- Telematics doesn’t work in insurance.
- Fender Stratocaster doesn’t sound in Zahar’s hands.
- The drums don’t keep the pace when Alex plays them.
All that has one thing in common – a workman always blames his tools. Just like the guitar or drums don’t do the musician, telematics won't do insurers’ job.
Telematics collects data, analyses it, and grants the insights to insurers to build data-driven services and products. But the insurer should make the most of this data and scale the business on top of it.
Considering the latest mobility dynamics, it’s obvious that both business and personal customers don’t want to pay for the envelopes anymore. They expect a new level of service and products that are tailored to their way of living and working.
Draivn, insurance telematics,
open mobility, telematics service provider, insurtech
Allstate is a perfect example of making telematics work in insurance. They started with basics and added new features incrementally, validating every hypothesis they had. In the end, Allstate set up a separate entity in charge of the telematics data. It took them ten years of constant attempts and experiments, but it was worth the effort:- 20% of their customers are involved in telematics and the number is growing- 3rd largest telematics portfolio in the world to boast- Improved operational efficiency and new services added on a regular basisPlease get me right, putting your dongle into the customer’s vehicle and offering a 30% discount for that doesn’t mean having a telematics program. It means selling your product cheaper – the same product that you have been selling for ages.Insurance telematics is not another loyalty program, but a fully-fledged business stream within your organisation. It’s like Agile transformation for development companies – it concerns everyone from employees to C-level, demands a clear understanding of why they do it, and quick expansion of expertise across the organisation. Such an initiative gets supported at all levels and becomes a success. Otherwise, be ready to blame some implementation, marketing, or innovation team for another non-working telematics insurance program.
Telematics is no longer a product of FOMO – it becomes a new standard.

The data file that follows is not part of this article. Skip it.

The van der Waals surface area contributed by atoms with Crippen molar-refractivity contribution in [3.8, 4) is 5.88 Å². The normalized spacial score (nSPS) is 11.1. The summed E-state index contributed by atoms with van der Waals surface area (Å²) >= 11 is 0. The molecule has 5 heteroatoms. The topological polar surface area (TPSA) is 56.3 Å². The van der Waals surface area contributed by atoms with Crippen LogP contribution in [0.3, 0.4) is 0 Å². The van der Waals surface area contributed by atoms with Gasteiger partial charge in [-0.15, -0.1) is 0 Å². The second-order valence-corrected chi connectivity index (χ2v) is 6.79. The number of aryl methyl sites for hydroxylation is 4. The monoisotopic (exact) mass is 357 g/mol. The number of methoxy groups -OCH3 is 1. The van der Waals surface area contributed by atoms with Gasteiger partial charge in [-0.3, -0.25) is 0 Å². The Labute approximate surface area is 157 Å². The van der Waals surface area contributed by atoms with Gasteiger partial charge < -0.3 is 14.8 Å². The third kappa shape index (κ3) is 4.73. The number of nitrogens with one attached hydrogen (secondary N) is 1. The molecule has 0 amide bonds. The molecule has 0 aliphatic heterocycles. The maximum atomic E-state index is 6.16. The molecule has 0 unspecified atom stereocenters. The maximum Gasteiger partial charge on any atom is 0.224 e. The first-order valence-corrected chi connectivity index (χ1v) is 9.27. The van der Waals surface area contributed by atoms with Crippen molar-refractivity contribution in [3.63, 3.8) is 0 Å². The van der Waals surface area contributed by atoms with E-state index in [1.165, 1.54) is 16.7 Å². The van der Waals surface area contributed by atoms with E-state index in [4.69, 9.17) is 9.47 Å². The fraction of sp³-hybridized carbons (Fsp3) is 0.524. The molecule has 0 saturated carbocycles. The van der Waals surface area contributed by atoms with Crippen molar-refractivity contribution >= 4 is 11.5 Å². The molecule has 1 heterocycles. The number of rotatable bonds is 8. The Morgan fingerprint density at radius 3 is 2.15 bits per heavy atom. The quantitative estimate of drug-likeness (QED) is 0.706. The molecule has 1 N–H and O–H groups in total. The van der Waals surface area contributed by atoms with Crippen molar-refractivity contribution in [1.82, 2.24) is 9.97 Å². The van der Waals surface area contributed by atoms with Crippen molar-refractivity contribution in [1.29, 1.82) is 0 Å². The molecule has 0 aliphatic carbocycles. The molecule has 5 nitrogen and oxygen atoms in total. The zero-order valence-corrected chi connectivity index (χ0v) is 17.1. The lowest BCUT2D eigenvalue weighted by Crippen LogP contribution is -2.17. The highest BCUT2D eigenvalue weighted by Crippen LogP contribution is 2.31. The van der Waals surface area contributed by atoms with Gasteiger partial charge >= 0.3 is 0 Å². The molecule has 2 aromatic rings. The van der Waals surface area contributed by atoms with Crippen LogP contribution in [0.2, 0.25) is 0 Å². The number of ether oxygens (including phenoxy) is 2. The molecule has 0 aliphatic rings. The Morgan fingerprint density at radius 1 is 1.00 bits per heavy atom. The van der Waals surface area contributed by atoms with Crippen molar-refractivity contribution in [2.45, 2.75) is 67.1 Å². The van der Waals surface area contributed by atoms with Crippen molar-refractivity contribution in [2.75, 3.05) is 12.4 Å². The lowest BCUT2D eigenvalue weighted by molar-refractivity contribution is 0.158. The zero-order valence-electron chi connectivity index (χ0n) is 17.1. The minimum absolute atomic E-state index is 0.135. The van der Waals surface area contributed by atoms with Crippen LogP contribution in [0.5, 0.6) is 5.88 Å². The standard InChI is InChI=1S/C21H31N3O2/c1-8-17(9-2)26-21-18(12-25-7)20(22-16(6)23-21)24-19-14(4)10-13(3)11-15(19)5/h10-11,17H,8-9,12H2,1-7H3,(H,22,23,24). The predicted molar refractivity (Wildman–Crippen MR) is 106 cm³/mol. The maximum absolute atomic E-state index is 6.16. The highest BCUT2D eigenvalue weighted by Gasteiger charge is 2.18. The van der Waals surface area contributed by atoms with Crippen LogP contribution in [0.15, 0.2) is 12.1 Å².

The paradox is that telematics was born as a purely B2B product (GPS tracking for fleets, commercial vehicles, construction equipment, etc), but in the insurance sector the penetration in commercial lines is much less compared to personal ones. But things change.
In 2021, commercial insurance telematics looks like a boy who grew tall over a single summer before High School. A year back, nobody expected this little chap to become a quarterback, and now he blows the opponent’s team to glory. Telematics, alike, came a long way for a short time.
Over the past few years, the demand of commercial insurance customers went beyond traditional UBI to fleet management, data exchange, and PAYD/PHYD services. Commercial carriers reckon on telematics to stay viable in the ever-changing environment.
As the number of vehicles, industries, and data points are involved, the value from telematics in commercial insurance not only grows exponentially, but bilaterally.
- The insurer adjusts the unique selling proposition to what clients really need and retains profitability despite the emerging challenges, even such as the pandemic.
- The commercial fleet optimizes insurance payments and cuts operational costs based on personalized data from the insurer.
How to get the most value? Let’s consider a few things:
- Mobility is moving from B2C towards B2B and B2B2C
- The commercial segment will clearly dominate the niche in the decade
- Investment into telematics takes at least 5 years to return
Knowing that, it’s obvious that first movers will gain a substantial advantage here. All others of course will follow after missing the bus, but for many of them, it will be too late.
Now about boarding this bus.
If Mythbusters had been on air, we would have asked them to demolish the following myth:
“The only way to build an insurance telematics program is to partner with a telematics service provider and white-label a solution.”
In that case, insurers invest in software, data handling infrastructure, GPS devices, installations, and logistics, etc. In the end, these costs fall on the shoulders of carriers – such insurance premiums they can’t afford. If it was the only option, all the attempts to implement commercial insurance telematics would fail.
Now, insurance service providers don’t need a single closed white label solution. They can retrieve data from OEMs and fleet management systems, ELD service providers, data aggregation platforms, and much more. Harmonized and enriched with analytics, the data drives underwriting, risk management, claims, and smart insurance services to a new level.
This is what Draivn – brings insurance telematics to commercial fleets globally. We are bridging this gap that just recently required years to be closed. So stop wasting your time and innovation budget – start your first steps in telematics with Draivn.